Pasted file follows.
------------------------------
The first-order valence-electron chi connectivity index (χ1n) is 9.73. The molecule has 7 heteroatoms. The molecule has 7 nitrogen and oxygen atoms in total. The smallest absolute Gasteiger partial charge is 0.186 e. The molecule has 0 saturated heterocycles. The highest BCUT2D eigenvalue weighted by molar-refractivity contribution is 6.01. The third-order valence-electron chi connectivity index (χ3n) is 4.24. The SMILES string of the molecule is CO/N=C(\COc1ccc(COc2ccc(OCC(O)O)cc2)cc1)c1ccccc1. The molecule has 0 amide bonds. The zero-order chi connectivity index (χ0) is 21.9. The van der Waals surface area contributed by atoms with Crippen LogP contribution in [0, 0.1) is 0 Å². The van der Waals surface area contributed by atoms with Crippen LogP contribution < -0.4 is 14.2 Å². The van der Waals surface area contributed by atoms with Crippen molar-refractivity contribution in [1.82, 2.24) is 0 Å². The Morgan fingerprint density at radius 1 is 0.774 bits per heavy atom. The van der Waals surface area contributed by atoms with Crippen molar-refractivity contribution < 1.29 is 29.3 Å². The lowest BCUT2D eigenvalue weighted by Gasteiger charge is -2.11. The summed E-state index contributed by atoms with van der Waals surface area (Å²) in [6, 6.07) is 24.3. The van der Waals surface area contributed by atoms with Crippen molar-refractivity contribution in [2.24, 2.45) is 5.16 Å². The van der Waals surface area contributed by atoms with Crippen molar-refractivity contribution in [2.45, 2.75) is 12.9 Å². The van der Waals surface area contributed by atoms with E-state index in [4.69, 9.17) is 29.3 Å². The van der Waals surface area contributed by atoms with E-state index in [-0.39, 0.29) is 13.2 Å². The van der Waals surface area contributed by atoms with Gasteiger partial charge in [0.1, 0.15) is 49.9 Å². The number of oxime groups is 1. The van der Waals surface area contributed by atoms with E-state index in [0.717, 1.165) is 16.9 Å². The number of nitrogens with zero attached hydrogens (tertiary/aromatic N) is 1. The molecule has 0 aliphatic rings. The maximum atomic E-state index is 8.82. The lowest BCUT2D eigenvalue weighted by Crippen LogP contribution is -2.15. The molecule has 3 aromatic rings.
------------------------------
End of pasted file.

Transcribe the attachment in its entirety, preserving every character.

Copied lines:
The first-order valence-electron chi connectivity index (χ1n) is 9.73. The molecule has 7 heteroatoms. The molecule has 7 nitrogen and oxygen atoms in total. The smallest absolute Gasteiger partial charge is 0.186 e. The molecule has 0 saturated heterocycles. The highest BCUT2D eigenvalue weighted by molar-refractivity contribution is 6.01. The third-order valence-electron chi connectivity index (χ3n) is 4.24. The SMILES string of the molecule is CO/N=C(\COc1ccc(COc2ccc(OCC(O)O)cc2)cc1)c1ccccc1. The molecule has 0 amide bonds. The zero-order chi connectivity index (χ0) is 21.9. The van der Waals surface area contributed by atoms with Crippen LogP contribution in [0, 0.1) is 0 Å². The van der Waals surface area contributed by atoms with Crippen LogP contribution < -0.4 is 14.2 Å². The van der Waals surface area contributed by atoms with Crippen molar-refractivity contribution in [1.82, 2.24) is 0 Å². The Morgan fingerprint density at radius 1 is 0.774 bits per heavy atom. The van der Waals surface area contributed by atoms with Crippen molar-refractivity contribution < 1.29 is 29.3 Å². The lowest BCUT2D eigenvalue weighted by Gasteiger charge is -2.11. The summed E-state index contributed by atoms with van der Waals surface area (Å²) in [6, 6.07) is 24.3. The van der Waals surface area contributed by atoms with Crippen molar-refractivity contribution in [2.24, 2.45) is 5.16 Å². The van der Waals surface area contributed by atoms with Crippen molar-refractivity contribution in [2.45, 2.75) is 12.9 Å². The van der Waals surface area contributed by atoms with E-state index in [4.69, 9.17) is 29.3 Å². The van der Waals surface area contributed by atoms with E-state index in [-0.39, 0.29) is 13.2 Å². The van der Waals surface area contributed by atoms with Gasteiger partial charge in [0.1, 0.15) is 49.9 Å². The number of oxime groups is 1. The van der Waals surface area contributed by atoms with E-state index in [0.717, 1.165) is 16.9 Å². The number of nitrogens with zero attached hydrogens (tertiary/aromatic N) is 1. The molecule has 0 aliphatic rings. The maximum atomic E-state index is 8.82. The lowest BCUT2D eigenvalue weighted by Crippen LogP contribution is -2.15. The molecule has 3 aromatic rings.